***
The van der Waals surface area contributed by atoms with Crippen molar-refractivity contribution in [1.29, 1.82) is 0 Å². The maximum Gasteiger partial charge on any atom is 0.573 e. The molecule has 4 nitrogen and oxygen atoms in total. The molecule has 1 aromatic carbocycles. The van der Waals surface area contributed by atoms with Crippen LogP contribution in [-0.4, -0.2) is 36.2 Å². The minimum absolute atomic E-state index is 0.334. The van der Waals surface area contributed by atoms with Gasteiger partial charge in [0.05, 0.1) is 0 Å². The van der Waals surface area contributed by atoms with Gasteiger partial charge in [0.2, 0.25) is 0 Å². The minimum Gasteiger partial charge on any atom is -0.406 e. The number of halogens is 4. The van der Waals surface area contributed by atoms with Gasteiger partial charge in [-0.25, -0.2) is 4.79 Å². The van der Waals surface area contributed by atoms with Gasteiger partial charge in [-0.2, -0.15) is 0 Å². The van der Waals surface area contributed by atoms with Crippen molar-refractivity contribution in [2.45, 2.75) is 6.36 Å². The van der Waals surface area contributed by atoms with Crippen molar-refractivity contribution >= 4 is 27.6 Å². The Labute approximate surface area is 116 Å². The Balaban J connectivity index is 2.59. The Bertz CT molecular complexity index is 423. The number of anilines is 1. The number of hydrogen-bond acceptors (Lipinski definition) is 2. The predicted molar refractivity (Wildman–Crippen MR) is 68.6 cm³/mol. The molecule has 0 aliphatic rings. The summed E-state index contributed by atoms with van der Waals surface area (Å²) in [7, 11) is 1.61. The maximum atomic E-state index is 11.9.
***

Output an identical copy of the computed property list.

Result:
The van der Waals surface area contributed by atoms with Crippen molar-refractivity contribution in [1.29, 1.82) is 0 Å². The maximum Gasteiger partial charge on any atom is 0.573 e. The molecule has 4 nitrogen and oxygen atoms in total. The molecule has 1 aromatic carbocycles. The van der Waals surface area contributed by atoms with Crippen LogP contribution in [-0.4, -0.2) is 36.2 Å². The minimum absolute atomic E-state index is 0.334. The van der Waals surface area contributed by atoms with Gasteiger partial charge in [0.05, 0.1) is 0 Å². The van der Waals surface area contributed by atoms with Gasteiger partial charge in [0.2, 0.25) is 0 Å². The minimum Gasteiger partial charge on any atom is -0.406 e. The number of halogens is 4. The van der Waals surface area contributed by atoms with Gasteiger partial charge in [-0.25, -0.2) is 4.79 Å². The van der Waals surface area contributed by atoms with Gasteiger partial charge in [-0.2, -0.15) is 0 Å². The van der Waals surface area contributed by atoms with Crippen molar-refractivity contribution in [2.45, 2.75) is 6.36 Å². The van der Waals surface area contributed by atoms with Crippen molar-refractivity contribution >= 4 is 27.6 Å². The Labute approximate surface area is 116 Å². The Balaban J connectivity index is 2.59. The Bertz CT molecular complexity index is 423. The number of anilines is 1. The number of hydrogen-bond acceptors (Lipinski definition) is 2. The predicted molar refractivity (Wildman–Crippen MR) is 68.6 cm³/mol. The molecule has 0 aliphatic rings. The summed E-state index contributed by atoms with van der Waals surface area (Å²) in [7, 11) is 1.61. The maximum atomic E-state index is 11.9.